She had refined her classic crumb crust recipe; she also experimented with filling recipes and found the best is a combination of two -- a yolk-only filling, frozen several hours. She had developed new recipes for cheesecake brownies and gingersnaps, and she was elbow deep in the whipped cream controvery -- whether to put it on top or beside the pie on the plate. After days of indecision she compromised, draping it partly over the top and along the side. Her cheesecake brownie recipie was printed, and her Regal Brownie recipe was sent to other newspaper and wire services. Were Regal Brownies going to be served? "I'm supposed to say yes," said Heatter dutifully. Were they actually going to be served? Not at the summit. Miles called the Regal Brownies a "bonus recipe" and stated he was unaware of any but the cheesecake brownies being served.
Claiborne would say nothing for anyone else's publication except, "Just say I was quite mysterious about the whole thing, and that I acted totally confused." He agreed to confirm that the chefs would be Heatter, Puck and Prudhomme, "that's about it." In print later he added Zarela Martinez, a Mexican chef from El Paso who lives in New York, cooking a menu from nachos to polvorones for Monkey lunch and introducing "a great new specialty, butterflied filet mignons stuffed with chilies and cheese"; Leo Steiner of the Carnegie Deli with his double-smoked Gaspe salmon, cream cheese, bagels from "a little place in Queens" and corned beef and pumpernickel; Wayne Monk doing Lexington, N.C., barbecue for Saturday dinner; Tom Slough of Jackson, Miss., frying catfish and hush puppies for the same dinner.
minor flurries of controversy were kicked up over serving raw Long Island clams, which have been subject to contamination warnings in New York, but Miles was comfortable with the idea since he was using purveyors he had used for years. Then there were the Chesapeak Bay blue crabs to be served with ketchup and horseradish sauce, which Claiborne said was his family's tradition but Bay area people scoffed at. When Darryl Derk, manager of Cannon's Seafood, was consulted, he said, "Most Marylanders would eat crabe plain. People might serve lemon on it. Cocktail sauce ruins the taste of it."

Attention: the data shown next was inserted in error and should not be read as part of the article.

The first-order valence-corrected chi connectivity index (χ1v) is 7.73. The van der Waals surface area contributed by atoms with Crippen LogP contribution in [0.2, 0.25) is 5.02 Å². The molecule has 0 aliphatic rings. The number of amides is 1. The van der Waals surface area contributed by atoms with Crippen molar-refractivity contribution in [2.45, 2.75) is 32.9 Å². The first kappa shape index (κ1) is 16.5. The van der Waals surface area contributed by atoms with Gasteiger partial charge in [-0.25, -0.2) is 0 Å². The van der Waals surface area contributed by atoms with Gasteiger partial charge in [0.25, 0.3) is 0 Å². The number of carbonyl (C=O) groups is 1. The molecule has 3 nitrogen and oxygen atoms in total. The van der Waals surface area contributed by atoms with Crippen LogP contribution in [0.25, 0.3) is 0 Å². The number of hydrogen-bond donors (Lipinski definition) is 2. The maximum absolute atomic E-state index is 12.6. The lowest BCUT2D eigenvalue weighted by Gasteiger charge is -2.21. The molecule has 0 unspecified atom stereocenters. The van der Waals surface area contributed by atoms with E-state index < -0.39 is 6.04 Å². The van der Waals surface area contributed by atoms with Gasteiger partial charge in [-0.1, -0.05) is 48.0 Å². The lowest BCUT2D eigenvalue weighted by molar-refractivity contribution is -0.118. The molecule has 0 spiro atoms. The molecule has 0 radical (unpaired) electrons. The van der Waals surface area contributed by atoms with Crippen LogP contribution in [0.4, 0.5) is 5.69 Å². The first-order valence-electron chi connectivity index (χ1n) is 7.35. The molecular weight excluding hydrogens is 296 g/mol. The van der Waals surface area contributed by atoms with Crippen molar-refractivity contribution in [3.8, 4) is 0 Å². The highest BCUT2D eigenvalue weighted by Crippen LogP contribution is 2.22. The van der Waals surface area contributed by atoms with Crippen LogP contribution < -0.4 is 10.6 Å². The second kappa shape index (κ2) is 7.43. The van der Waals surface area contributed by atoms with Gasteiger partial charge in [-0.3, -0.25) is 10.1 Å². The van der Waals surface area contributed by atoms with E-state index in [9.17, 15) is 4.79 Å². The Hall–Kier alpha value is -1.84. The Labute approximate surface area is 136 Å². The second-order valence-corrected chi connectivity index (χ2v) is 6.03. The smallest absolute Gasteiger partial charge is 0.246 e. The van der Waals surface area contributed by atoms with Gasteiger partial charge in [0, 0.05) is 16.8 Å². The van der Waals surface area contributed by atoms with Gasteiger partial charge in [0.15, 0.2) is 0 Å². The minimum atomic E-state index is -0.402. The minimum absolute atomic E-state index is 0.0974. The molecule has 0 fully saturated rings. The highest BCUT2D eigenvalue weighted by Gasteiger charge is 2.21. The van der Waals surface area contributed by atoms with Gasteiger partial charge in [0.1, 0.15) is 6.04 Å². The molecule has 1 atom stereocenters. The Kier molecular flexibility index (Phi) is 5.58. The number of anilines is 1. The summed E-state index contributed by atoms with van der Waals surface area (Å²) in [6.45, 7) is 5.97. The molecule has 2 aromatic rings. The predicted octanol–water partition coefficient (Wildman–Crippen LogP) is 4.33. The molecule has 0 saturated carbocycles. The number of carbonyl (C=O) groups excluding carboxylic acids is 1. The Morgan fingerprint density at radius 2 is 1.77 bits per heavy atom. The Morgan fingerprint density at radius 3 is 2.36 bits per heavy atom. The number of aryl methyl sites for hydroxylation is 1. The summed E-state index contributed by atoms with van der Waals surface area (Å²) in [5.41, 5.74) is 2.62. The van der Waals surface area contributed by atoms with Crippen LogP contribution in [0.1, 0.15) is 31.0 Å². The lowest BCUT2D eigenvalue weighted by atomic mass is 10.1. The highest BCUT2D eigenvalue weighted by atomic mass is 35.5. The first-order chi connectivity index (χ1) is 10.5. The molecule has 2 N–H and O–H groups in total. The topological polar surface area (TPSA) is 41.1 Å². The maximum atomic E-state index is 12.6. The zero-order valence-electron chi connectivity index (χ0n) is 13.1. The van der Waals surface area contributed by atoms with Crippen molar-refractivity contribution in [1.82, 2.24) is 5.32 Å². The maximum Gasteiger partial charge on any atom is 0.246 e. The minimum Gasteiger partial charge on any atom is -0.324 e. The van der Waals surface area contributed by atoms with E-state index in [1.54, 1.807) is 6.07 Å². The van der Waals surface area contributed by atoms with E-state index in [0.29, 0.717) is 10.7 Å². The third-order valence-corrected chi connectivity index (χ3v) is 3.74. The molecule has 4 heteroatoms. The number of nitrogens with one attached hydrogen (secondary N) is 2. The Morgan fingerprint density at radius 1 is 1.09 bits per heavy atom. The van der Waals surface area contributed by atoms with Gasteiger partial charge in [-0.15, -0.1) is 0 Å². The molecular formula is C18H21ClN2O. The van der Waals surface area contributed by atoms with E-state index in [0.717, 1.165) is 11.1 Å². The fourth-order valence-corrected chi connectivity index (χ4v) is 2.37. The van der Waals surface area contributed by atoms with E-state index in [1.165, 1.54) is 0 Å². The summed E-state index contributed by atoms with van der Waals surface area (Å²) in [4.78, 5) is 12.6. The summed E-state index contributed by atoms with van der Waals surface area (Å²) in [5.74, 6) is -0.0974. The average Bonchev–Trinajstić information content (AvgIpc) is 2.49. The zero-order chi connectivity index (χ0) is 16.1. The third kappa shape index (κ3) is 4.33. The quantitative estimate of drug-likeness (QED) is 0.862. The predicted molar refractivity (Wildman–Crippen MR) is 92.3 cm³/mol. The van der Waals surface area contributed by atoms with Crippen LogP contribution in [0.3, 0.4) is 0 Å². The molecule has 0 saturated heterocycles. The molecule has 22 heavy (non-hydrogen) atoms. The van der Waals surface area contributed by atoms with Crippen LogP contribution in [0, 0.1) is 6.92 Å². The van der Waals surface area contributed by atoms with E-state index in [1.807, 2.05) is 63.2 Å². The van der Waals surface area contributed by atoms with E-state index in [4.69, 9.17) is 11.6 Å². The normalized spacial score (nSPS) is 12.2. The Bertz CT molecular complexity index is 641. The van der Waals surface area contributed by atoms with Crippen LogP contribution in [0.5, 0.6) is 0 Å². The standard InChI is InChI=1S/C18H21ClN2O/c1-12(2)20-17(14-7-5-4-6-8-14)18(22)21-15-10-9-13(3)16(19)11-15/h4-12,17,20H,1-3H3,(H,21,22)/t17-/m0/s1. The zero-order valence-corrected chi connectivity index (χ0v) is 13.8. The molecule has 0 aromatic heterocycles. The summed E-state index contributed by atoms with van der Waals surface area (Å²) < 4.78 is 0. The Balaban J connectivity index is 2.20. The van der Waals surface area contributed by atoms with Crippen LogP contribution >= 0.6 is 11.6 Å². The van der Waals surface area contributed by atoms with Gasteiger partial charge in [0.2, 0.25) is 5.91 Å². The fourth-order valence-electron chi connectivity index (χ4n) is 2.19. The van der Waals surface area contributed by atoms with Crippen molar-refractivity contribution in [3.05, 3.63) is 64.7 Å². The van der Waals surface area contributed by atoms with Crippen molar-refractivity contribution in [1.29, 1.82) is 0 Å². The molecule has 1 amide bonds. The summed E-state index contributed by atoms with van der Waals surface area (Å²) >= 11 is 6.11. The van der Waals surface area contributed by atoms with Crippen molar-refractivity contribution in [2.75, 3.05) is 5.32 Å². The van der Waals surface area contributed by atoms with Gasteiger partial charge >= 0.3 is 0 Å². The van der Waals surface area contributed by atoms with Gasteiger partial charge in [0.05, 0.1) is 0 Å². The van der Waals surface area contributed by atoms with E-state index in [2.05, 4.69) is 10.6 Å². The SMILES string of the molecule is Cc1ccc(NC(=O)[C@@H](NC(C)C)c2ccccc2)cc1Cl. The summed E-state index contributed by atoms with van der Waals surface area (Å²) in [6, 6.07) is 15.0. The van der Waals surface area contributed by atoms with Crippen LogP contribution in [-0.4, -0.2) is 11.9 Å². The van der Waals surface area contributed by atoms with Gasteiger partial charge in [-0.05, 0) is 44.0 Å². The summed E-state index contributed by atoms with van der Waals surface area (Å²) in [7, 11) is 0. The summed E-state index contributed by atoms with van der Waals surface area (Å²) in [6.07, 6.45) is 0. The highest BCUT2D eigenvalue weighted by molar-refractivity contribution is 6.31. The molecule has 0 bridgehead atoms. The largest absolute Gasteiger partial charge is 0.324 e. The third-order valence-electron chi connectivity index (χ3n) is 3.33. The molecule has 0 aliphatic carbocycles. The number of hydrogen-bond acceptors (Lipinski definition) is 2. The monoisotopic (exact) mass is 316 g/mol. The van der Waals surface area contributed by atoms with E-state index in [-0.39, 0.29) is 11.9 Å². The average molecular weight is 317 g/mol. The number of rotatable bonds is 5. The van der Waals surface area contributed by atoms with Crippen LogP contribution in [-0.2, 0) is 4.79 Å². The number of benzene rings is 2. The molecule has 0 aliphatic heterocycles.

The chefs are paying their, own way and in most cases coming alone. Prudhomme, who often takes his own crab-boil burners and 22-inch iron skillets on the road to do his blackened redfish, is also planning to bring "as many staff members as I can afford to . . . I would think it is going to be over a dozen," and 95 percent of the food he is to serve, plus $2,700 worth of California wine (not to mention the po' boys and pralines for keeping up the staff's strength on the plane). "We won't bring the flour and eggs and that kind of stuff," he added. The blackened redfish, his most famous dish, was to be served with his chicken and andouille gumbo and jalapeno cornbread along with the barbecue and catfish at Saturday's brunch. But changes began last Friday that left that menu without the redfish. By Monday that change was declared "inadvertent" and the redfish was reinstated.
Prudhomme will star at Sunday's dinner, the menu originally having been Cajun Popcorn and batter-fried crab claws, Redfish Czarina (named for his wife, Kay, but retitled officially as Broiled Refish with Oyster Sauce and Shrimp, which makes one wonder about relations with the Russians), Mint Julep Ice and roast muscovy ducks. For the ducks he created a new sauce by rendering the duck fat and grinding the crackings with caramelized onions and pecans browned with a little flour -- a duck pecan roux. For dessert he plans to construct small cabins built of chocolate to be demolished by pouring hot strawberry ice cream sauce over them. Then pralines, of course.